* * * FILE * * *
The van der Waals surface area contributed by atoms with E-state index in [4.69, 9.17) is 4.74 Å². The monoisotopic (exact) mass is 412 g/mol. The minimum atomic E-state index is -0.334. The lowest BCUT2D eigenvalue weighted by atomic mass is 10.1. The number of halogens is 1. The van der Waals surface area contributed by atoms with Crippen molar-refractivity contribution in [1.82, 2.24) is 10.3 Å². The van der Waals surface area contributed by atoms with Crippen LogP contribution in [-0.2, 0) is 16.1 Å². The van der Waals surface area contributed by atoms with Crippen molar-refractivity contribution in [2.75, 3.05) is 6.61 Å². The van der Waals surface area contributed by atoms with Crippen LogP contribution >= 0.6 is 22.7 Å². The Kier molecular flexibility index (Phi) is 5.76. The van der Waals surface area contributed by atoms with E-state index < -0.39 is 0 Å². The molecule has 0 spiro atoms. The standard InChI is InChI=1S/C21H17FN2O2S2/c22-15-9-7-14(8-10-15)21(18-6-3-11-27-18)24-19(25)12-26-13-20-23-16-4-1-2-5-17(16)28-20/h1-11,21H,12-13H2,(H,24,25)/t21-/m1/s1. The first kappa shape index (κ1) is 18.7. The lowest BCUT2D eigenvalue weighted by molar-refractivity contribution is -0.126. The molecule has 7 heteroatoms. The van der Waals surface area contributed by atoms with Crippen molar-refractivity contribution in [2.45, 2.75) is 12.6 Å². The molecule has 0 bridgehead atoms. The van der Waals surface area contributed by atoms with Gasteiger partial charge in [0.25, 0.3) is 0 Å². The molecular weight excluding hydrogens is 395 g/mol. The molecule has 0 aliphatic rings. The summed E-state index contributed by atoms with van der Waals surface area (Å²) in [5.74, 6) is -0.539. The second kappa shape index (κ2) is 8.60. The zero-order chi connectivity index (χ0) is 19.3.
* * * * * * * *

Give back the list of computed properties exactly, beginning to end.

The van der Waals surface area contributed by atoms with E-state index in [4.69, 9.17) is 4.74 Å². The monoisotopic (exact) mass is 412 g/mol. The minimum atomic E-state index is -0.334. The lowest BCUT2D eigenvalue weighted by atomic mass is 10.1. The number of halogens is 1. The van der Waals surface area contributed by atoms with Crippen molar-refractivity contribution in [1.82, 2.24) is 10.3 Å². The van der Waals surface area contributed by atoms with Crippen LogP contribution in [-0.2, 0) is 16.1 Å². The van der Waals surface area contributed by atoms with Crippen molar-refractivity contribution in [2.75, 3.05) is 6.61 Å². The van der Waals surface area contributed by atoms with Crippen LogP contribution >= 0.6 is 22.7 Å². The Kier molecular flexibility index (Phi) is 5.76. The van der Waals surface area contributed by atoms with E-state index < -0.39 is 0 Å². The molecule has 0 spiro atoms. The standard InChI is InChI=1S/C21H17FN2O2S2/c22-15-9-7-14(8-10-15)21(18-6-3-11-27-18)24-19(25)12-26-13-20-23-16-4-1-2-5-17(16)28-20/h1-11,21H,12-13H2,(H,24,25)/t21-/m1/s1. The first kappa shape index (κ1) is 18.7. The lowest BCUT2D eigenvalue weighted by molar-refractivity contribution is -0.126. The molecule has 7 heteroatoms. The van der Waals surface area contributed by atoms with Crippen molar-refractivity contribution in [2.45, 2.75) is 12.6 Å². The molecule has 0 bridgehead atoms. The van der Waals surface area contributed by atoms with Gasteiger partial charge in [0.25, 0.3) is 0 Å². The molecular weight excluding hydrogens is 395 g/mol. The molecule has 0 aliphatic rings. The summed E-state index contributed by atoms with van der Waals surface area (Å²) in [5.74, 6) is -0.539. The second kappa shape index (κ2) is 8.60. The zero-order chi connectivity index (χ0) is 19.3.